Clostridium botulinum

Clostridium botulinum


Botulism ("sausage poisoning") is a poisoning caused by the bacterium Clostridium botulinum: the neurotoxins produced by this bacterium are among the most potent poisons known.


Worldwide in terrestrial and coastal waters

Pathogen reservoir

Clostridium botulinum is an environmental germ that can be found in soil, sea and river bottoms, dust, water and in the digestive tract of humans and animals. Foodstuffs that come into contact with these materials, e.g. soil or water, may therefore be contaminated with it.

Infection route

Botulism occurs in humans in three forms: Food Botulism, Infant Botulism, and Wound Botulism, depending on the portal of entry of the toxin produced by the bacterium. The bacterium grows only in oxygen-free conditions. It forms heat-resistant spores that are only killed at temperatures above 100 °C.

Incubation time

12 to 36 hours


The toxins produced by the bacteria are extremely toxic: as little as 10 nanograms (ten billionths of a gram) are considered a lethal dose for humans. The toxins damage the nerve tissue, causing "flaccid paralysis". After twelve to 36 hours, nausea, diarrhoea or constipation occur. Typical are subsequently visual disturbances (double vision, blurred vision, photophobia), dysphagia as well as a rapidly progressing flaccid paralysis, which also affects the respiratory muscles.


Patients with symptoms of botulism should receive medical treatment immediately. Since the introduction of artificial respiration, no laboratory-confirmed death from botulism has been documented in Austria.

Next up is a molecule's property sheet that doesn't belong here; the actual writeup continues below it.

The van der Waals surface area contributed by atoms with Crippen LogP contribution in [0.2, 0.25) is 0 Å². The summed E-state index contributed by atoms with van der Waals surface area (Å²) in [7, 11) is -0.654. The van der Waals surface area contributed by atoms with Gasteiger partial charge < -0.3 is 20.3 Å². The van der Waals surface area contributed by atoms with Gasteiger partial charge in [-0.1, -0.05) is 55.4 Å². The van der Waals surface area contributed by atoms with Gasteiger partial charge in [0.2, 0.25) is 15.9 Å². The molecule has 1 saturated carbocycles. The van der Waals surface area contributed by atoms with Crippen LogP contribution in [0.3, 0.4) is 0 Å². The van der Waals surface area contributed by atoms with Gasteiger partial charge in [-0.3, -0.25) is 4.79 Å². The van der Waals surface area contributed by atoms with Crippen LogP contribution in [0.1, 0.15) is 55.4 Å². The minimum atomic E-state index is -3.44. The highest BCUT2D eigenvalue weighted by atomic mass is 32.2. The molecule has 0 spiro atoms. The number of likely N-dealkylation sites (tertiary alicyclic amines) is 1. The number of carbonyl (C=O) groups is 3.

It is not possible to tell by looking at food whether it contains germs, spores or toxins of Clostridium botulinum. However, so-called "bombages", i.e. canned foods that have been bloated by gas-forming clostridia, can provide an indication. If you have such bloated tins at home, they should not be opened under any circumstances, but disposed of or handed over to the official food control for examination.

As the botulinum toxins are heat-sensitive, they are inactivated in a few seconds during cooking after reaching an internal temperature of 100 °C in the food.

In the past, it often happened that spores of Clostridium botulinum survived the "preservation" of canned food and sprouted during storage. Today, therefore, the so-called "botulinum cook" is carried out on critical products during sterilisation in industrial food production: This involves heating the food at 121 °C for three minutes. This reliably kills all spores.

Caution is advised when preserving fruit or vegetables yourself in preserving jars at home: Without special technology, a temperature of 100 °C (boiling water) cannot be exceeded for physical reasons. When preserving fruit and vegetables, the food should therefore be heated to 100 °C twice - at least 24 hours apart - in order to kill any spores that may have sprouted.

Since bee honey can also contain spores of Clostridium botulinum, it is not recommended in some countries to give honey to infants (for example, to make the pacifier or the mother's breast more palatable to them if they are unable to suck): The infant's intestine does not yet have a stable intestinal flora, the spores can germinate in the infant's intestine, form toxins and lead to the so-called "infant botulism".

Situation in Austria

Botulism diseases are very rare: Since 2000, 40 cases have been reported in Austria.

The bacteria only become critical when they multiply and produce toxins. Foodstuffs that are stored under oxygen-free conditions and whose environment is only slightly acidic or neutral are primarily at risk, e.g. home-pickled vegetables/fruit or home-made preserves. In western industrialized countries, contamination of foodstuffs with botulinum toxins is extremely rare.

Gemeldete Botulismus-Fälle in Österreich



Dr. Christian Kornschober

Last updated: 10.10.2023

automatically translated